The Nikolai-McGrath section of trail is interesting, for about 10 miles or so. That’s when you start to realize it’s going to be pretty much the same all the way to McGrath. That area is flat wetlands with shrubby black spruce and a few lakes. The mountains are a long way off. This is the kind of country where you can find your inner Zen. Or not. It was good to have the distraction of a riding partner. We stopped and chatted occasionally, trading the lead or having a snack. 

A typical section of trail. You can barely see the Alaska Range in the background.

We did have some excitement. A short way out of Nikolai we noticed footprints leading from McGrath toward Nikolai. We kept seeing them, and we pondered why someone was walking. (They weren’t pulling a sled.)  Then, 14 miles out from Nikolai on a lake, the tracks diverged from the main trail. We stopped. We could see they had come from a side trail that had split off from the main trail at the beginning of the lake. The two trails never met up again and we saw no more footprints. We rode on still pondering. A broken snowmachine was the likely reason, but without any other evidence we had no clue.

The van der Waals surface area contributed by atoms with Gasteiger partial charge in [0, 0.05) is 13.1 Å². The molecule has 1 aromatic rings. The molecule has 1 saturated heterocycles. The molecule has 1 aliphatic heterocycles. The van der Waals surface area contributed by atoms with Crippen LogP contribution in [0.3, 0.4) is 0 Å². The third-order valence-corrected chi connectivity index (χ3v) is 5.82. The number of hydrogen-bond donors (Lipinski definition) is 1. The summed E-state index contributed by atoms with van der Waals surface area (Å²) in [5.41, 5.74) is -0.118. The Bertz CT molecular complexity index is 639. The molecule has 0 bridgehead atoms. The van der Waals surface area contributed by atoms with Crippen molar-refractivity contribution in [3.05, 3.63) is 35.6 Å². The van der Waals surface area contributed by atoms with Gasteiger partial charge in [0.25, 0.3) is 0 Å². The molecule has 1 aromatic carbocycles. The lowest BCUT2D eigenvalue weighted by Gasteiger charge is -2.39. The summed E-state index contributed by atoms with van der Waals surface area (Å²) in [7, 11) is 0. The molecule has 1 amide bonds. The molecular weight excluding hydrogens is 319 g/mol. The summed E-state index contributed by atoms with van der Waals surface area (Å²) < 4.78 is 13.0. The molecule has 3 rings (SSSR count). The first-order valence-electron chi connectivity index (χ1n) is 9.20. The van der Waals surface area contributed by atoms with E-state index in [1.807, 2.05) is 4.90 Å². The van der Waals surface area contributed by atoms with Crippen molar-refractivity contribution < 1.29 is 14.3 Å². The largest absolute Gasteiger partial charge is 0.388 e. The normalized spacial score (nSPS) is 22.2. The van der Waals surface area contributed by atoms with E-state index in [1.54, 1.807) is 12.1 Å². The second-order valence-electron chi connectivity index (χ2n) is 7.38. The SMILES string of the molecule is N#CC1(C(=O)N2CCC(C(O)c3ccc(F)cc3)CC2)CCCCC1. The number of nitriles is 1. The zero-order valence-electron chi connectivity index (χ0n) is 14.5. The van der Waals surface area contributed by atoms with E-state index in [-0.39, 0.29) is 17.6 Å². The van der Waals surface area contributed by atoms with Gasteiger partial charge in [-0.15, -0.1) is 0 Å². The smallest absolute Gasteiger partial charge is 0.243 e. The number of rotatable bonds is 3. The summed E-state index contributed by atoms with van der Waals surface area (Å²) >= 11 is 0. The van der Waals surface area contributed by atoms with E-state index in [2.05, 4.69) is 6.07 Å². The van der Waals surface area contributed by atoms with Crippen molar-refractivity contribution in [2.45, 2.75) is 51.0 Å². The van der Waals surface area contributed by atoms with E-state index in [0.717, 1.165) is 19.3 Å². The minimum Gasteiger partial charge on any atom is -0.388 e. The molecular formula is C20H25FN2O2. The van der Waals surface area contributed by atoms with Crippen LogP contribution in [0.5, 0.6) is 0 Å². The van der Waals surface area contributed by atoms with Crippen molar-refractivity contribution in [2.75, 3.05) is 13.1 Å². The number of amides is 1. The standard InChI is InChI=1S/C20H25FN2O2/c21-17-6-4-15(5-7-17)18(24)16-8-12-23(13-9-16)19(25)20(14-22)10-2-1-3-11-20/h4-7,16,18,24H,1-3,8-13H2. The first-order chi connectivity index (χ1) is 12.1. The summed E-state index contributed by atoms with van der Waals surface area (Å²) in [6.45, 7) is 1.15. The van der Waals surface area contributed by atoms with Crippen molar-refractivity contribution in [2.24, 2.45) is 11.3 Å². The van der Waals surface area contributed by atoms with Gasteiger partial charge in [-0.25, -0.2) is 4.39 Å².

The mystery footprints that kept us entertained for a while.

Our other main “excitement” was negotiating some softer sections of trail in windblown areas. Those sections were rideable, but often just barely. We worked hard to keep going and focused on the tree line where we knew the trail would get better. We were both grateful to be doing that on fresh legs and good conditions rather than in windy, snowy conditions after more than 260 miles. That’s what Nikki would have had to face if she had continued. Considering her health at the time, it’s fortunate that Nikolai has an airport and a staffed health clinic.